Over the weekend, Donald Trump published a tweet that included Alabama among the states "most likely be hit (much) harder than anticipated" by Hurricane Dorian. Twenty minutes later, the National Weather Service, while not referencing the president specifically, published a tweet of its own, telling the public, "Alabama will NOT see any impacts from Dorian. We repeat, no impacts from Hurricane Dorian will be felt across Alabama. The system will remain too far east."
When news organizations noted the president's error, the Republican was outraged, but the story soon faded -- which made sense, given that there was a deadly storm approaching, and Trump's focus was supposed to be on preparing for a disaster, not petty concerns over his personal pride.
And yet, the president can't let things go, even when it's in his interest to do so.
After days of claiming without evidence that Alabama was projected to be hit by Hurricane Dorian, President Donald Trump displayed an apparently doctored map in the Oval Office on Wednesday that showed Alabama to be within the storm's path.The map Trump displayed was the same as a model produced by the National Oceanic and Atmospheric Administration last week showing the hurricane's projected path cutting through central Florida-- with one key difference. Where the original projection ended, a smaller, black circle that appeared to be drawn in sharpie was produced to include Alabama in the model.
It's probably fair to say much of the country has grown accustomed to a certain degree of absurdity surrounding Trump's presidency, but once in a while, the Republican pushes the envelope in ways that raise concerns about his stability. Today was one of those days.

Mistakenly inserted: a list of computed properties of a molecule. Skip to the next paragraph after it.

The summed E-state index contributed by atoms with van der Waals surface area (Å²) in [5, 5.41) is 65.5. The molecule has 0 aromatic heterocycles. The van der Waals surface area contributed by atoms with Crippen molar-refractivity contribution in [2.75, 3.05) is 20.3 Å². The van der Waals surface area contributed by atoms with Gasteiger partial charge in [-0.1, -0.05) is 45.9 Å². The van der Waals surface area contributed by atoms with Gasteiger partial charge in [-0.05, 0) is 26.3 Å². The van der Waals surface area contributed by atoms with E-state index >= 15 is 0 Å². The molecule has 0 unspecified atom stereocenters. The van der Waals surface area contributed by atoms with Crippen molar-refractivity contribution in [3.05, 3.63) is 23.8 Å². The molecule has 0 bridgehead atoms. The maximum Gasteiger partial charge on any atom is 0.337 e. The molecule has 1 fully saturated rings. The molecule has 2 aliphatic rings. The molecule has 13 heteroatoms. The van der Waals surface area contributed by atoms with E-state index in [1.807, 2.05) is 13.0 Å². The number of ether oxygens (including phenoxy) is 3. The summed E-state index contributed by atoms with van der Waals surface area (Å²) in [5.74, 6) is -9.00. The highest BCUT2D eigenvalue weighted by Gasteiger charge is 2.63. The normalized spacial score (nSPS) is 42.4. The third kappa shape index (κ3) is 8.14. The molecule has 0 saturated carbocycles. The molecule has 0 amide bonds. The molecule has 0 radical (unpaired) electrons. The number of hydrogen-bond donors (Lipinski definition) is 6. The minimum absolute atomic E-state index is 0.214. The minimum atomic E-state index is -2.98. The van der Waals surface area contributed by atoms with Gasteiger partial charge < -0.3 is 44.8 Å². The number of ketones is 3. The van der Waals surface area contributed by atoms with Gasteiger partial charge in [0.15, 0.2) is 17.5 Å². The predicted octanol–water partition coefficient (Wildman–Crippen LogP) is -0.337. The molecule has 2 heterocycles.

The Oval Office briefing started innocently enough, with Trump alerting reporters to the fact that he and his team wanted to give an update on storm preparations. But Trump then insisted on holding up a map from last week showing a trajectory of Hurricane Dorian that's no longer accurate.
Right off the bat, this seemed unwise. Anyone watching the president during the briefing would see the image and receive outdated information. But Trump apparently wanted to show everyone an old image, not to serve any public interest, but because he's still concerned about the pushback he received from his wrong tweet several days ago.
Indeed, the president didn't just hold up an outdated image; he showed everyone an old map that featured a drawn-in bulge. Why was that there? Because in this crudely manipulated image, Alabama was at risk.
Or put another way, Trump displayed a dubious and unhelpful map in order to defend a false tweet from last weekend.
Reality made the president look bad, so he gave reality a little touch-up with a black marker.
At a separate event on opiods, Trump added. "I know that Alabama was in the original forecast, they thought it would get a piece of it.... They gave it a 95 percent chance."
Asked about the discrepancies between the original map and the one that had been crudely edited and shown to the public today, Trump said, "I don't know. I don't know."
NBC News' report added, "Disseminating 'knowingly' false weather reports is against federal law. 'Whoever knowingly issues or publishes any counterfeit weather forecast or warning of weather conditions falsely representing such forecast or warning to have been issued or published by the Weather Bureau, United States Signal Service, or other branch of the Government service, shall be fined under this title or imprisoned not more than ninety days, or both,' 18 U.S. Code 2074 reads."